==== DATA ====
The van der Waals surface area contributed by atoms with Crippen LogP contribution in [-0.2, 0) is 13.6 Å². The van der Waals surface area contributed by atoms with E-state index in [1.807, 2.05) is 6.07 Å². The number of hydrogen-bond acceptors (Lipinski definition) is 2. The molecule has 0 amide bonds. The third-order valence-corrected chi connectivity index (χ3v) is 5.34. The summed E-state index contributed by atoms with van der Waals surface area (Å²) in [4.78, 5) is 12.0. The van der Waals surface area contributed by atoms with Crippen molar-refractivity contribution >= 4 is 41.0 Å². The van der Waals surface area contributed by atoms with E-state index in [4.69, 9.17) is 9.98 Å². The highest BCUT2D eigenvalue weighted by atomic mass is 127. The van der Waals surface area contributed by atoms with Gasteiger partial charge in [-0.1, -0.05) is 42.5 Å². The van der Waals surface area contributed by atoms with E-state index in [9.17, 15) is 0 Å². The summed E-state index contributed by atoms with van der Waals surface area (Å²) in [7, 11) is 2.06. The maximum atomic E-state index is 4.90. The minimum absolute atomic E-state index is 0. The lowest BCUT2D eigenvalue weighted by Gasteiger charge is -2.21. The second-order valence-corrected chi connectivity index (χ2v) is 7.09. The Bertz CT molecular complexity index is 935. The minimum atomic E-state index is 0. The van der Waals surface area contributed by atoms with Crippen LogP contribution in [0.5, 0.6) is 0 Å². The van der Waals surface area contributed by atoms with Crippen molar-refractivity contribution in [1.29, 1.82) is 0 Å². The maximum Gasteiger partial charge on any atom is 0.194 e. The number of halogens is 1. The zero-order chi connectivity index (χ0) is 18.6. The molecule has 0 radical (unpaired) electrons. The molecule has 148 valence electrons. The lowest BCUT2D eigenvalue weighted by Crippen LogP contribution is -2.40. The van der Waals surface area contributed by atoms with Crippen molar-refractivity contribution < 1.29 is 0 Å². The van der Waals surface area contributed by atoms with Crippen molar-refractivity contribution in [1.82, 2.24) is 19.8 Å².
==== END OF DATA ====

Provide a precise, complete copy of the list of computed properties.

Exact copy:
The van der Waals surface area contributed by atoms with Crippen LogP contribution in [-0.2, 0) is 13.6 Å². The van der Waals surface area contributed by atoms with E-state index in [1.807, 2.05) is 6.07 Å². The number of hydrogen-bond acceptors (Lipinski definition) is 2. The molecule has 0 amide bonds. The third-order valence-corrected chi connectivity index (χ3v) is 5.34. The summed E-state index contributed by atoms with van der Waals surface area (Å²) in [4.78, 5) is 12.0. The van der Waals surface area contributed by atoms with Crippen molar-refractivity contribution >= 4 is 41.0 Å². The van der Waals surface area contributed by atoms with E-state index in [4.69, 9.17) is 9.98 Å². The highest BCUT2D eigenvalue weighted by atomic mass is 127. The van der Waals surface area contributed by atoms with Gasteiger partial charge in [-0.1, -0.05) is 42.5 Å². The van der Waals surface area contributed by atoms with E-state index in [9.17, 15) is 0 Å². The summed E-state index contributed by atoms with van der Waals surface area (Å²) in [7, 11) is 2.06. The maximum atomic E-state index is 4.90. The minimum absolute atomic E-state index is 0. The lowest BCUT2D eigenvalue weighted by Gasteiger charge is -2.21. The second-order valence-corrected chi connectivity index (χ2v) is 7.09. The Bertz CT molecular complexity index is 935. The minimum atomic E-state index is 0. The van der Waals surface area contributed by atoms with Crippen LogP contribution in [0.5, 0.6) is 0 Å². The van der Waals surface area contributed by atoms with Crippen molar-refractivity contribution in [1.29, 1.82) is 0 Å². The maximum Gasteiger partial charge on any atom is 0.194 e. The number of halogens is 1. The zero-order chi connectivity index (χ0) is 18.6. The molecule has 0 radical (unpaired) electrons. The molecule has 148 valence electrons. The lowest BCUT2D eigenvalue weighted by Crippen LogP contribution is -2.40. The van der Waals surface area contributed by atoms with Crippen molar-refractivity contribution < 1.29 is 0 Å². The van der Waals surface area contributed by atoms with Crippen molar-refractivity contribution in [1.82, 2.24) is 19.8 Å².